In recent years design practice has mirrored developments in neural science by paying more and more attention to the emotional tagging which produces the instantaneous reactions to products, systems and services upon first contact. People’s reactions and purchasing decisions are rapid, decisive and mostly at a subconscious level.
Following on the chain of exciting neural science discoveries of recent years, one new study suggests that free will might be an illusion created by our brains. People are convinced that they make conscious choices, but instead it may be that the brain just convinces itself that it made a free choice from the available options after the decision is made.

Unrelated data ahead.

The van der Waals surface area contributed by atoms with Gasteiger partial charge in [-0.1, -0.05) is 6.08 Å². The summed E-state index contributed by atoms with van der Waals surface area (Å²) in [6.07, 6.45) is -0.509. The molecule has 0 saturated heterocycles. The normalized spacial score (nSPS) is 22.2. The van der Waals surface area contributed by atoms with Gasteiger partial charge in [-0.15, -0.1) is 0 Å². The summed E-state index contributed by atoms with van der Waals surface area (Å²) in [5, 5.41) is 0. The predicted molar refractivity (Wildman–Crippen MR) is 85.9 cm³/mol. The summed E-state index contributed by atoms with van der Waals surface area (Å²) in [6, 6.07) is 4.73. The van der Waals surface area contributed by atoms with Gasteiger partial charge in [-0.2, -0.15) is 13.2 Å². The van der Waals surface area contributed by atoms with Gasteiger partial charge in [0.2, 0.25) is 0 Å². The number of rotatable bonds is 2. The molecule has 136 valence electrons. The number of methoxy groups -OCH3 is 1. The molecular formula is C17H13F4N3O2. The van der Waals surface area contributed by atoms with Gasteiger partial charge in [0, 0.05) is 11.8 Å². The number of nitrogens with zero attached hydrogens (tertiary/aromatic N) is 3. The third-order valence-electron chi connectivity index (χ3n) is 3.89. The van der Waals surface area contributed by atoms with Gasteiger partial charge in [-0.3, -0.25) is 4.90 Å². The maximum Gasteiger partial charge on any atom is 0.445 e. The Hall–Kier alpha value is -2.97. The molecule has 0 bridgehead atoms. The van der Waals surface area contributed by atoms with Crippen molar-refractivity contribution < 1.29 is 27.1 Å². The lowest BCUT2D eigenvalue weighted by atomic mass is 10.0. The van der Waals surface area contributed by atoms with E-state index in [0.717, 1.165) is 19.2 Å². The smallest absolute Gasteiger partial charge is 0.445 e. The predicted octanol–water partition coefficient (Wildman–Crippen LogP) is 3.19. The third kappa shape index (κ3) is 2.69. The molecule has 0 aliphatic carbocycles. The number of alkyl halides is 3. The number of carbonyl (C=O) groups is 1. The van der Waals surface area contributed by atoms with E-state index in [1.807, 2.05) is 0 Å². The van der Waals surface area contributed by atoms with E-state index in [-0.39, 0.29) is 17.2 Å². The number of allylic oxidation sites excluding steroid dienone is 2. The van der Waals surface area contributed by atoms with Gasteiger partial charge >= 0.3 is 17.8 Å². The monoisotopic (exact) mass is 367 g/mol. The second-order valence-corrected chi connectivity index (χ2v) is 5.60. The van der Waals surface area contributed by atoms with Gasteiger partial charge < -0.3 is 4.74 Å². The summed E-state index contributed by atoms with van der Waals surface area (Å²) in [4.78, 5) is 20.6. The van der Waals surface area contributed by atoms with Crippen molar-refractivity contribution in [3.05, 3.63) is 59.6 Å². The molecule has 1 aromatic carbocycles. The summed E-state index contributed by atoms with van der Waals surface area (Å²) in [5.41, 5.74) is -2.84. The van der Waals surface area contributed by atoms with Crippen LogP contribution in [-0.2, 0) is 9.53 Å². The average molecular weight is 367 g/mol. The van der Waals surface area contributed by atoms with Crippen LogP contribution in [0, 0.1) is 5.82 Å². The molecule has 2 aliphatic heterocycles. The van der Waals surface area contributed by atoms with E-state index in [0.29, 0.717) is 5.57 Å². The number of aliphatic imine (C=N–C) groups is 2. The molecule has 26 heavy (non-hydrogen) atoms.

The idea that human beings trick themselves into believing in free will was first suggested in a paper by psychologists Dan Wegner and Thalia Wheatley nearly 20 years ago. They proposed that the feeling of wanting to do something was real, but that there may be little connection between the feeling and actually doing it.